Stepping Back from the Ledge: A Daughter's Search for Truth and Renewal (Hardcover)
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In this “seismically moving memoir” (The New York Times Book Review, Editors’ Choice), one woman asks a seemingly impossible question in the aftermath of her mother’s suicide: How do you mourn a loved one as you repair the injuries they inflicted?
“Laura Trujillo resurfaces from the dark ‘sub-basement’ of despair with assurances for us all: There is hope. There is healing. Always, there is love. This book will save lives.”—Connie Schultz, author of The Daughters of Erietown
ONE OF THE BEST BOOKS OF THE YEAR: The New Yorker
Laura Trujillo had been close to her mother for most of her adult life, raising her four children within a few miles of their beloved grandmother’s Phoenix home. But just three months after moving her young family to Cincinnati for a new job, Laura receives shocking news: Her mother had taken her own life—by jumping off a ledge into the Grand Canyon, a place Laura knew her mother had always loved.
Laura and her mother had shared a profound and special bond, yet each had also kept from the other the deepest truths about their lives. As an adult, Laura finally broke her silence about the sexual abuse she had suffered as a teenager at the hands of her stepfather—a secret Laura had buried to protect her mother. After her mother’s death, Laura embarks on an emotional odyssey, searching for clues that could explain the depression, intergenerational trauma, and shared heartbreaks in her family. When she returns to the Grand Canyon, it becomes an oasis that nurtures Laura’s search for redemption and peace. As Laura wrestles with her feelings, she forges a new path forward.
Moving and intimate, powerfully told, Stepping Back from the Ledge is a remarkable exploration of the bond between a mother and daughter, and of the hope that can come from facing the truth.
About the Author
Laura Trujillo is the managing editor for Life and Entertainment at USA Today and a former reporter and editor for The Cincinnati Enquirer, The Arizona Republic, and The Oregonian. She does advocacy work on behalf of suicide awareness. She lives with her family in Ohio.
“Moving . . . Trujillo ably describes the pernicious logic of suicidal depression. . . . How the author stepped back from this ledge constitutes the heart of the story. The process is slow, almost imperceptible at first. In a memoir like this, the author must be both scientist and lab rat, painstakingly dissecting her mother’s behavior and her own under duress. When Trujillo struggles to convey the most trying experiences, her inarticulateness becomes a form of eloquence. . . . With suicide, Trujillo writes, ‘only one person “gets” an ending; the rest of us are left with a story abandoned midsentence.’ Fearlessly, Trujillo attempts to complete the sentence. For many who have been touched by suicide, her hard-earned story will be a helpful companion.”—The New York Times Book Review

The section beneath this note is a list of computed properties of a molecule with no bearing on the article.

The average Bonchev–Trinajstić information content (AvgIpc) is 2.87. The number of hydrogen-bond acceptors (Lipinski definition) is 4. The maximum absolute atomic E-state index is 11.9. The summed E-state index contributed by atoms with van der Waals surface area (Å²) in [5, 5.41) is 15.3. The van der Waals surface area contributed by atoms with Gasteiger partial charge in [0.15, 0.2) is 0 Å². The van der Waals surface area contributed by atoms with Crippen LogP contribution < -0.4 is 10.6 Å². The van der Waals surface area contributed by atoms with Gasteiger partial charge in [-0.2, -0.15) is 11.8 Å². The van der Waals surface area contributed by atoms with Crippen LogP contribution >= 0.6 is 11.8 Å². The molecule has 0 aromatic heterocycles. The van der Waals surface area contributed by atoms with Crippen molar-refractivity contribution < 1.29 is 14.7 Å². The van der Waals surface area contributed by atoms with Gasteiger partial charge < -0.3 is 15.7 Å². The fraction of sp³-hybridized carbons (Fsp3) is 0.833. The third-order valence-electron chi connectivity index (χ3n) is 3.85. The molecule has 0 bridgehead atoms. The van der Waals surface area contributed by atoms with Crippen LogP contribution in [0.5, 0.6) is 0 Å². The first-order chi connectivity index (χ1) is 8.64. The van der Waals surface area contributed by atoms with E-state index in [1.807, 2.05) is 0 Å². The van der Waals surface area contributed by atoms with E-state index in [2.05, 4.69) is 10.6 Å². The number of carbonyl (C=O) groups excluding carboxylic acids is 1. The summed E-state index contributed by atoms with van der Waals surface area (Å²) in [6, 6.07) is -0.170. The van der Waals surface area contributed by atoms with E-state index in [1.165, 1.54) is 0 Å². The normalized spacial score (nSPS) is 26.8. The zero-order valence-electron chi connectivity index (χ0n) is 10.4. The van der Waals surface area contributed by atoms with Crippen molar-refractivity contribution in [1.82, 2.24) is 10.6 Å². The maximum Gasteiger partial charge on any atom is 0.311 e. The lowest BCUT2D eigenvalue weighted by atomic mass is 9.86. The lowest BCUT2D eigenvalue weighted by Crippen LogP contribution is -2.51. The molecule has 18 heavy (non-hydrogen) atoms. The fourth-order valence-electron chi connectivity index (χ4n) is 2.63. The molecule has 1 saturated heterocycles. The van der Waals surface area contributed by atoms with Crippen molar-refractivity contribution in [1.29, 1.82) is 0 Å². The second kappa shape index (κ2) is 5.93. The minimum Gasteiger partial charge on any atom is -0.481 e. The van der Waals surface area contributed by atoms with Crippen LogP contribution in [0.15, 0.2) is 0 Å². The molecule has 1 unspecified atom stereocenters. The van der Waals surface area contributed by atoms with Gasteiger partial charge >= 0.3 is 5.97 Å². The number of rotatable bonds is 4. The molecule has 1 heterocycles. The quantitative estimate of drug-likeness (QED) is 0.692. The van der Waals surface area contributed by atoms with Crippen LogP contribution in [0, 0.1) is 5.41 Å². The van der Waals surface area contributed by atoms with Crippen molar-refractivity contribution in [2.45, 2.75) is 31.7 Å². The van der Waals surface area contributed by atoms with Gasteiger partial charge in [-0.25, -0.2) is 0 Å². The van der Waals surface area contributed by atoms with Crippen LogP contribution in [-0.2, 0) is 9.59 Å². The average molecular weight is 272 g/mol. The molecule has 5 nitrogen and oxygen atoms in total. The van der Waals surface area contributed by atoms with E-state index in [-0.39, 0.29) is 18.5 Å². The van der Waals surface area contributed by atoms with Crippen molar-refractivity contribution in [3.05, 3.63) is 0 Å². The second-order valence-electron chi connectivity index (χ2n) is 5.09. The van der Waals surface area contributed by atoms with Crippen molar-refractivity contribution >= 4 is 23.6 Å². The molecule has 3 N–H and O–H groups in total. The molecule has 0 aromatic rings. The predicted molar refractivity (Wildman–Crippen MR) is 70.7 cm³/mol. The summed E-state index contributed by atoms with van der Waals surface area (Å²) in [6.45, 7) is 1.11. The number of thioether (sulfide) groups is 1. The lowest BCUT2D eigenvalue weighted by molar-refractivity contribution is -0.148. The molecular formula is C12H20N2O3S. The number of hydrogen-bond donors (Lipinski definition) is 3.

“In her moving debut memoir, Trujillo goes on a quest of emotional discovery and healing in the wake of her mother’s suicide, looking for clues to explain her family’s heartbreaks and intergenerational trauma.”—USA Today
“Trujillo walks readers through her pain and, by honestly describing it, models self-compassion and comfort.”—Cincinatti Magazine
“A heartfelt, moving memoir about the grief of losing one’s mother and the beauty of finding oneself. Laura Trujillo creates space for necessary conversations, not just around suicide, depression, and abuse, but for the question of how to move forward when we feel paralyzed and unmoored. With its vulnerability and insights, Stepping Back from the Ledge reminds us that we are never alone.”—Maya Shanbhag Lang, author of What We Carry
“Read Laura Trujillo’s fierce, tender, harrowing, and transcendent search for answers where there are none and be forever changed.”—Emily Rapp Black, author of Sanctuary
“In the wake of her mother’s suicide, Laura Trujillo was immersed in roiling waves of grief that threatened to pull her under. With a journalist’s skill for reporting, and a daughter’s need to understand the unknowable, she takes us on a journey into the dark, ‘sub-basement’ of despair. She resurfaces with assurances for us all: There is hope. There is healing. Always, there is love. This book will save lives.”—Connie Schultz, author of The Daughters of Erietown
“A gorgeous and elegiac debut . . . Never once reaching for pat metaphors or an easy conclusion, Trujillo recounts her wrenching path to healing and how she held her family together during unimaginable grief. In the process, she offers an aching and stunning portrait of her fallible but loving mother. . . . This shines a humanizing light on a subject too often relegated to the shadows.”—Publishers Weekly (starred review)